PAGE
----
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Albany Times Union
January 7, 2001

Albany In assessment fight, Pyramid Crossgates, Pyramid Management are barred from using a common method to calculate mall's market value.

By Kim Martineau
Staff writer

A judge has barred Crossgates Mall from using its financial statements as evidence in a legal dispute between the shopping center and the town of Guilderland over how much the facility is worth.

The decision could prove to be a fatal blow to Pyramid Crossgates Co's eight-year battle to have its tax assessment reduced by 40 percent, to $119 million.

If the town loses the long-running lawsuit with its largest taxpayer, the county, town and school district together stand to lose more than $12 million in tax revenue.

In a stern ruling last week, on his last day on the bench, acting state Supreme Court justice Raymond Marinelli reprimanded Pyramid Crossgates Co. and Pyramid Management Group for violating three court orders to turn over financial records the town has sought since 1996.

Marinelli barred Pyramid Crossgates and Pyramid Management from using the income method, the most common way for commercial properties like malls to calculate their market value.

He also ordered both companies to pay the town's legal bills from fighting the latest round of motions, which began in March. Since 1992 the town and school district have collectively paid more than $458,000 in legal fees.

"I'm so glad we refused to settle and continued to fight this," said town assessor Carol Wysomski.

At the heart of the towns conflict with Pyramid is the ambiguous relationship between Pyramid Crossgates, a partnership that owns the mall, and Pyramid Management, a company based in Syracuse that manages Crossgates and at least 17 other shopping centers.

While Pyramid Management has prepared Crossgates' certified income and expense statements, the Management Company has consistently refused to provide receipts and other records the town could use to verify whether the figures are accurate.

In reviewing some of the records, an auditor hired by the town, William Kahn, found large and frequent transactions between Pyramid Management and Pyramid Crossgates, including more than $1 million a year in management fees, raising questions about whether the company was trying to reduce its earnings on paper, according to Kahn's affidavits and other court records. But the town has been unable to get its hands on records of the exact expenses.

"While, on the surface, a management fee or leasing fee arrangement may appear reasonable," said Kahn, of the Albany firm Urbach, Kahn & Werlin, in a letter to the town's law firm, "it is important to recognize that such fees provide a means by which cash flow (or profit) may be shifted" to other malls or entities.

Pyramid partner Michael Shanley and Pyramid Crossgates lawyer Kevin McGrath, in New York City, did not return calls for comment.

By shifting money around either to overstate Crossgates Malls' expenses or to understate its income, Pyramid Management can make Crossgates appear to generate less income than it actually does to support its case for a lower assessment, the town has repeatedly argued in court papers.

"You can play games to drive the value of the property down," said John Varney, a lawyer with the Syracuse firm Hancock & Estabrook, which is representing the town and school district.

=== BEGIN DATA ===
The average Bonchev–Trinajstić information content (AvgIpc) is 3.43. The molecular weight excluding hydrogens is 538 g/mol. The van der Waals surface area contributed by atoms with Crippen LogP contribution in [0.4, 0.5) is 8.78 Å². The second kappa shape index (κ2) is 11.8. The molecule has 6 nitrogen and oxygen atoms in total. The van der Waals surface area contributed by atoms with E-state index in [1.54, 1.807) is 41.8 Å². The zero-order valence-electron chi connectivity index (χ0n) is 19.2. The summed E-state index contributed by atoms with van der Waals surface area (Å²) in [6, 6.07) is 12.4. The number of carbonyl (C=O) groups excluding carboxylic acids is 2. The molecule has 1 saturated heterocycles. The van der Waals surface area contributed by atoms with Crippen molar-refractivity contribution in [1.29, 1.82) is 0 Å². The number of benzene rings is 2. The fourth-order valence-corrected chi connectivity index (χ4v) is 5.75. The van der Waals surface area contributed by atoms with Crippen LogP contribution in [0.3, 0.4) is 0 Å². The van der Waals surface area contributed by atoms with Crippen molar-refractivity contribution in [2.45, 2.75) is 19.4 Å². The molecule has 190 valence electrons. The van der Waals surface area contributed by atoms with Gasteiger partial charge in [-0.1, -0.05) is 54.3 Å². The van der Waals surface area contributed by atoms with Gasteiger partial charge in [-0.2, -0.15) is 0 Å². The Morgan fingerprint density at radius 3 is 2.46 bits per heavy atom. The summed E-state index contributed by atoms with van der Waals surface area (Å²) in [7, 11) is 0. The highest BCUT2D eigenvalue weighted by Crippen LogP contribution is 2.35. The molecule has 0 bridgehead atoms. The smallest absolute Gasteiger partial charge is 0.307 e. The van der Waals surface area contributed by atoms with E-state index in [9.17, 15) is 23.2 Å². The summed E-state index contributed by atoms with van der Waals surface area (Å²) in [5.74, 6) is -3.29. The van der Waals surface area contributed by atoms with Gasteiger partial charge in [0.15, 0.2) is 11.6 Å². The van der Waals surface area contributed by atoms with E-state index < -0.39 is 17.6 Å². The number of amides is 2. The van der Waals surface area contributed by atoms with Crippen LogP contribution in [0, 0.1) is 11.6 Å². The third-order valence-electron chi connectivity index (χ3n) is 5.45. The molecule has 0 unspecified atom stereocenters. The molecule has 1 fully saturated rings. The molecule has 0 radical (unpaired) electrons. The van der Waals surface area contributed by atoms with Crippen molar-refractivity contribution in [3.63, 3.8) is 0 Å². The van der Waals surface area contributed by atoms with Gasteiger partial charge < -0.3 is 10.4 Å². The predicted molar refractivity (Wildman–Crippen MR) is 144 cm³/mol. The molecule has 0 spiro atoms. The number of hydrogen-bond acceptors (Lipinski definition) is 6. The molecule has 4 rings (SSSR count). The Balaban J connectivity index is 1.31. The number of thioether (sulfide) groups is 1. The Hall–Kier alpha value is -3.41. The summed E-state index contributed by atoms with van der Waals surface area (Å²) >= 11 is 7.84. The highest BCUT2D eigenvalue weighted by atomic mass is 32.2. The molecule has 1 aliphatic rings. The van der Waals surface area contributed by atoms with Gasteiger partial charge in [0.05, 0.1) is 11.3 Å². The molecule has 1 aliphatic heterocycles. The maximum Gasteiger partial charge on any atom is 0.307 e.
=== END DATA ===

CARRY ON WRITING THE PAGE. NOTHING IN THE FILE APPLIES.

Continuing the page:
In 1996, Guilderland obtained its first court order forcing Pyramid Management to turn over detailed income and expense records, including records that would reveal the management's relationship with other malls. Pyramid appealed, claiming the malls operate independently and the town had no right to its confidential records. But the Appellate Division rejected its argument a year later.

"There is good reason to believe that (Pyramid Crossgates) and (Pyramid Management) are closely interrelated and have substantial motivation to manipulate management fees or otherwise shift operating expenses among (Pyramid Crossgates), (Pyramid Management) and other related Pyramid mall(s)," wrote justice Thomas Mercure, in the court's unanimous decision.

The judge faulted Pyramid for creating a "confused web" of interrelated companies, and then denying Guilderland access to receipts, bills and other original documents necessary to verify Pyramid Crossgates' actual financial picture.

Among the malls and strip centers in the Pyramid portfolio are Crossgates Mall and about 17 others including Crossgates Commons in Albany and Aviation Mall in Queensbury. All of the properties are controlled by separate partnerships involving chairman and founder Robert Congel and others.

Last year, six partners who hold a minority stake in 10 Pyramid properties in upstate New York and Massachusetts filed a federal lawsuit, accusing Congel and other company insiders of defrauding them of more than $100 million by moving money from one partnership to another without consulting them.

Congel used his business partners' money, the suit alleges, to cover cost overruns on unrelated projects including two Pyramid malls: Carousel Center in Syracuse, a project that grew from a $180 million to $300 million; and Palisades Center in West Nyack, which also doubled in expense, to $600 million. The partners also claim Pyramid Management overcharged for its services and that Congel provided them with false, or misleading, financial statements.

The defendants have denied the claims in court records and claim the partners sued after the Pyramid malls were put on the market failed to sell and were taken off the block in 1999. In the Guilderland assessment challenge, Pyramid will likely compare Crossgates' market value to other similar-sized malls under the economic method of assessment. "It presents them with a lot of problems," said Varney.

Because Marinelli is now retired from the bench, the case will be reassigned to a new judge by the end of the month.